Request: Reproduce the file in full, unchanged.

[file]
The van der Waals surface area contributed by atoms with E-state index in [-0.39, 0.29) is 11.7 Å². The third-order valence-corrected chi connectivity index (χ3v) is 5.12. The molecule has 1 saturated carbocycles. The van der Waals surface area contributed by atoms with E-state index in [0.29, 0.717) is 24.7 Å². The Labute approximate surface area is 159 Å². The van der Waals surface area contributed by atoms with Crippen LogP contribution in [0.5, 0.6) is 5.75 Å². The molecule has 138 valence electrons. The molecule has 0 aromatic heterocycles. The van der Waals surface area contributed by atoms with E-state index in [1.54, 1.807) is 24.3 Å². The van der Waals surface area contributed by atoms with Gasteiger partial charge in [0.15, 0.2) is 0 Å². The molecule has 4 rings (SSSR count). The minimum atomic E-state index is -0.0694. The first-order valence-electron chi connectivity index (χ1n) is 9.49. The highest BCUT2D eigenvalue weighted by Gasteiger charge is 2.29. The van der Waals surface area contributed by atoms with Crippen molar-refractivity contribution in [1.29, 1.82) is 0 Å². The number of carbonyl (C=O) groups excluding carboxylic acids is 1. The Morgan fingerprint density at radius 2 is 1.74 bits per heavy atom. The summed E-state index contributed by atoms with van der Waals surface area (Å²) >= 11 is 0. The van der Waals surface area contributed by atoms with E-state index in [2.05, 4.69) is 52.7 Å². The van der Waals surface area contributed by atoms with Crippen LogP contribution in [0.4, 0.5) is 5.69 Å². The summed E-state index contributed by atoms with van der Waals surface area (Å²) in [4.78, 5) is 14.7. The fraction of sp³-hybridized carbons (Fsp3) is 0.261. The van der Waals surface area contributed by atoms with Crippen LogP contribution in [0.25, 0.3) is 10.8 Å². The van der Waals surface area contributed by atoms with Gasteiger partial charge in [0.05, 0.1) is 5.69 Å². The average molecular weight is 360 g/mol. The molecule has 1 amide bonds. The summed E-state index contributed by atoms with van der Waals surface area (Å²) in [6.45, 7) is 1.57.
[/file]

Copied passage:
The van der Waals surface area contributed by atoms with E-state index in [-0.39, 0.29) is 11.7 Å². The third-order valence-corrected chi connectivity index (χ3v) is 5.12. The molecule has 1 saturated carbocycles. The van der Waals surface area contributed by atoms with E-state index in [0.29, 0.717) is 24.7 Å². The Labute approximate surface area is 159 Å². The van der Waals surface area contributed by atoms with Crippen LogP contribution in [0.5, 0.6) is 5.75 Å². The molecule has 138 valence electrons. The molecule has 0 aromatic heterocycles. The van der Waals surface area contributed by atoms with E-state index in [1.54, 1.807) is 24.3 Å². The van der Waals surface area contributed by atoms with Gasteiger partial charge in [0.15, 0.2) is 0 Å². The molecule has 4 rings (SSSR count). The minimum atomic E-state index is -0.0694. The first-order valence-electron chi connectivity index (χ1n) is 9.49. The highest BCUT2D eigenvalue weighted by Gasteiger charge is 2.29. The van der Waals surface area contributed by atoms with Crippen molar-refractivity contribution in [1.29, 1.82) is 0 Å². The number of carbonyl (C=O) groups excluding carboxylic acids is 1. The Morgan fingerprint density at radius 2 is 1.74 bits per heavy atom. The summed E-state index contributed by atoms with van der Waals surface area (Å²) >= 11 is 0. The van der Waals surface area contributed by atoms with E-state index in [2.05, 4.69) is 52.7 Å². The van der Waals surface area contributed by atoms with Crippen LogP contribution in [0.4, 0.5) is 5.69 Å². The summed E-state index contributed by atoms with van der Waals surface area (Å²) in [4.78, 5) is 14.7. The fraction of sp³-hybridized carbons (Fsp3) is 0.261. The van der Waals surface area contributed by atoms with Crippen LogP contribution in [0.25, 0.3) is 10.8 Å². The van der Waals surface area contributed by atoms with Gasteiger partial charge in [0.05, 0.1) is 5.69 Å². The average molecular weight is 360 g/mol. The molecule has 1 amide bonds. The summed E-state index contributed by atoms with van der Waals surface area (Å²) in [6.45, 7) is 1.57.